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Jewish cemetery of Rožna Dolina

04 August 2024


6:00 p.m. guided tour of Jewish Gorizia by Lorenzo Drašcek; departure from the synagogue of Gorizia - via Graziadio Isaia Ascoli 19, 34170 Gorizia - and arrival at the Jewish cemetery of Rožna Dolina in Nova Gorica - Vipavska cesta 16b, 5000 Nova Gorica

7:00 p.m. "Once upon a time in Gorizia", a talk with Hans Kitzmüller, Renato Podbersič and Anja Medved in the courtyard of the former mortuary chamber of the Jewish cemetery of Rožna Dolina

8:30 p.m. refreshments provided by the organisers in the courtyard of the former mortuary chamber of the Jewish cemetery

9:30 p.m. start of the performance in the courtyard of the former mortuary chamber of the Jewish cemetery

event language: Slovenian

information: +386 30313488

thanks to: Krajevna skupnost Rožna Dolina, Lorenzo Drasček, Hans Kitzmüller, Renato Podbersič, Anja Medved

The first time was by chance, and the encounter immediately took on the features of a vision: it was spring, it was sunset, and the golden light falling obliquely on the grass and meadows enhanced the contrast of the blackish-grey memorial stones corroded by moss with bright green in the background. I remember that I arrived with the red Cinelli bike I had in my twenties, that I left it leaning against the surrounding wall and that I entered the cemetery with the foolish walk of a cyclist who has just dismounted. I remember I couldn't read Hebrew yet and that when I found myself in front of Carlo Michelstaedter's tomb I wanted to say something important but no particular idea came to me and I ended up not saying anything.

The Jewish community of Gorizia has been documented since the 16th century, but the presence of Jews in the city certainly dates back at least since medieval times. In 1698 Emperor Leopold I forced the Jews of Gorizia to live in a ghetto in the peripheral district of San Giovanni, where they already owned a cemetery. For this reason the Jewish community decided to move the holy field a first time at the end of the 17th century from the ghetto area to the lands beyond the Corno stream, along the road to Carinthia. It was moved a second time at the end of the 19th century, to the banks of the stream Vrtojbica along the road to Vienna, where it’s currently located.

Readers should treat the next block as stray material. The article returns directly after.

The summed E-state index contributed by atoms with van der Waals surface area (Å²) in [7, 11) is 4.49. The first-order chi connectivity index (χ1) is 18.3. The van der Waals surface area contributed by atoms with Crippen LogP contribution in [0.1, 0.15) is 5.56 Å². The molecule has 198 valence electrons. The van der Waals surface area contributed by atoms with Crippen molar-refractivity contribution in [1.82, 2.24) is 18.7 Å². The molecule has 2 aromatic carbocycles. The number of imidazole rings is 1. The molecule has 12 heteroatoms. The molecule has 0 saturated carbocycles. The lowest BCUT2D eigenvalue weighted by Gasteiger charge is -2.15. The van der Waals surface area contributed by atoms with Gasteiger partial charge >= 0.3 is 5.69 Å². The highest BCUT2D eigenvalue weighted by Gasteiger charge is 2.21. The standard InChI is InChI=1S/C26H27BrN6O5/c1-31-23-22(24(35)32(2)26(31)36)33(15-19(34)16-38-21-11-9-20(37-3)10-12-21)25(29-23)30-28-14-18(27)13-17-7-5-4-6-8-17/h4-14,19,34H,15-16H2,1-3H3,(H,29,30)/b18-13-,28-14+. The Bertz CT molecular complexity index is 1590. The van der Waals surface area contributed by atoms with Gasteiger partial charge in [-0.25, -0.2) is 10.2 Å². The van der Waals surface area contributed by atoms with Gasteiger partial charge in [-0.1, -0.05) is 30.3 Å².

In 1947 (the same year in which Cino Cinelli founded the bicycle company that brings his name) the new national border was drawn on the ground with white paint, and while the ghetto with the synagogue remained in Italian territory, the cemetery found itself in Yugoslavia. At the time this didn’t cause any stir because in the meanwhile the Jewish community of Gorizia had been completely annihilated in Auschwitz, but today, thinking about the centuries of Jewish, Semitic and Afroasiatic presence in Europe wiped out in just a few years, about the national solution given to a shoah, a catastrophe, caused precisely by the cult of the nation, being here at the Rožna Dolina cemetery in this bustle of roundabouts, overpasses, petrol pumps and Casino Royal is truly impressive... and suddenly another memory comes to me, that of an enormous black crow perched on a rusty metal sheet, croaking like a demon between the tombs of the Muslim cemetery overlooking the cliffs just south of Jaffa.


"Once upon a time in Gorizia" talk

HANS KITZMÜLLER Germanist, translator and writer. He has published a study on Christine Lavant (Braitan, 1996) and one on Peter Handke (Bollati Boringhieri, 2001). He has devoted numerous studies to Austrian Gorizia (above all Görz 1500-1915, Carinthia, 1995). He has translated into Italian Canto alla durata (Einaudi, 1995) and other texts by Handke and into German I Turcs dal Friûl by P.P. Pasolini.

RENATO PODBERSIČ Historian. He works as a researcher at the Študijski Center za Narodno Spravl in Ljubljana. Always interested in Judaism, he is among the authors of the exhibition Jews in Gorizia recently transferred from the Centre for Jewish Cultural Heritage in Maribor to the former mortuary of the Jewish cemetery in Rožna Dolina.

GIUSTINA SELVELLI Anthropologist and activist. She is a researcher at the Department of Sociology of the University of Ljubljana, where she works on ethnic minorities, ecology and nationalism in the Southeast European space. She is the author of some thirty academic articles, two monographs in English on cultural diversity in the Balkans, and the book Capire il confine (2024) published by Bottega Errante Edizioni. She collaborates with the Meridiano 13 association for which she writes popularisation articles.

ANTON ŠPACAPAN VONČINA Illustrator, sculptor, recycling performer and set designer. Publishes in magazines, covers, records, books. He has worked in set design for countless short films and films, including Zoran, My Dumb Nephew, Drevo, Babylon Sisters, Menocchio, The Wild Man, The Guiltless Man, River or Death!. He is one of the founders of the international festival Če povem 83. In 2022, he published Il figlio della lupa (Bottega Errante Edizioni) with Francesco Tomada.